Is This the End of Hong Kong Inc?
The Trump administration’s China policy is mercurial.
Trump has taken a hardline against Beijing on trade but shown little interest in human rights and spoken warmly of his Chinese counterpart Xi Jinping.
He is also reluctant to jeopardise his trade agreement with China as he seeks re-election in November.
American businesses could be hit hard by moves to economically punish Hong Kong.
According to the Congressional Research Service, nearly 300 US companies have a regional headquarters in the city, while 434 that have regional offices.
In 2018, the trade surplus with Hong Kong was America’s largest at $31.1 billion.
But attitudes towards China are hardening within the Trump administration, especially after the coronavirus pandemic.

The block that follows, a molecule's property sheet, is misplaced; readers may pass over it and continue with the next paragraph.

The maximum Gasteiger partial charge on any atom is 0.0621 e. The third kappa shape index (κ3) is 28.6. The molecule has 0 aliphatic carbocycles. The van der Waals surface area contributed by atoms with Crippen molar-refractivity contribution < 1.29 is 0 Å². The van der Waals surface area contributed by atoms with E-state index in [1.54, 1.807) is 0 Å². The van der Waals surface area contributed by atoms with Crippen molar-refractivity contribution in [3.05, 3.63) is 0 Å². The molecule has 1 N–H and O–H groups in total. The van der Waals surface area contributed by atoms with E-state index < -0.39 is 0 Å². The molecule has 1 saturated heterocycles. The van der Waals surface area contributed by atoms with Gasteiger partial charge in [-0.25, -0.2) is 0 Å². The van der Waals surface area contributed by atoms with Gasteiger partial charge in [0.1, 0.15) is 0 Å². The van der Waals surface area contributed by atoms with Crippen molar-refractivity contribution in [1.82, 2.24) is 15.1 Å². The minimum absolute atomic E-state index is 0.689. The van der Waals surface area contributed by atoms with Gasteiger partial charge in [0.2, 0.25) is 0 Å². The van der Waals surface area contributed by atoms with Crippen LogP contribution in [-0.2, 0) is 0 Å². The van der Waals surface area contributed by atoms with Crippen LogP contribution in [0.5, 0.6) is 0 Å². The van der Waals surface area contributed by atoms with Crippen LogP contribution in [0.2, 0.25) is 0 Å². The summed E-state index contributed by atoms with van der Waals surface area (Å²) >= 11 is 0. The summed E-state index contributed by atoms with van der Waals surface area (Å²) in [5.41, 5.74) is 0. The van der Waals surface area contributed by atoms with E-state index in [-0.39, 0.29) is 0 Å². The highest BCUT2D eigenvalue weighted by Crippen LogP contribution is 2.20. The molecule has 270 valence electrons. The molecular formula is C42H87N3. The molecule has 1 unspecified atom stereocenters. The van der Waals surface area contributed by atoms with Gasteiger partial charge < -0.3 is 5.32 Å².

For Beijing, Hong Kong remains a city of major economic importance, especially for Chinese companies seeking to access foreign currency, international banks and trading firms.
But it is less pivotal than it used to be — last year 12 percent of China’s exports went to or through the city, down from 45 percent in 1992.
Steve Tsang, a China expert at the University of London’s SOAS, said the US move is unlikely to make Beijing think twice.
“I believe Xi will double down and retaliate instead,” he told AFP.
“The escalation may, however, stop at some point, as I doubt that both sides want unlimited escalation at this stage.”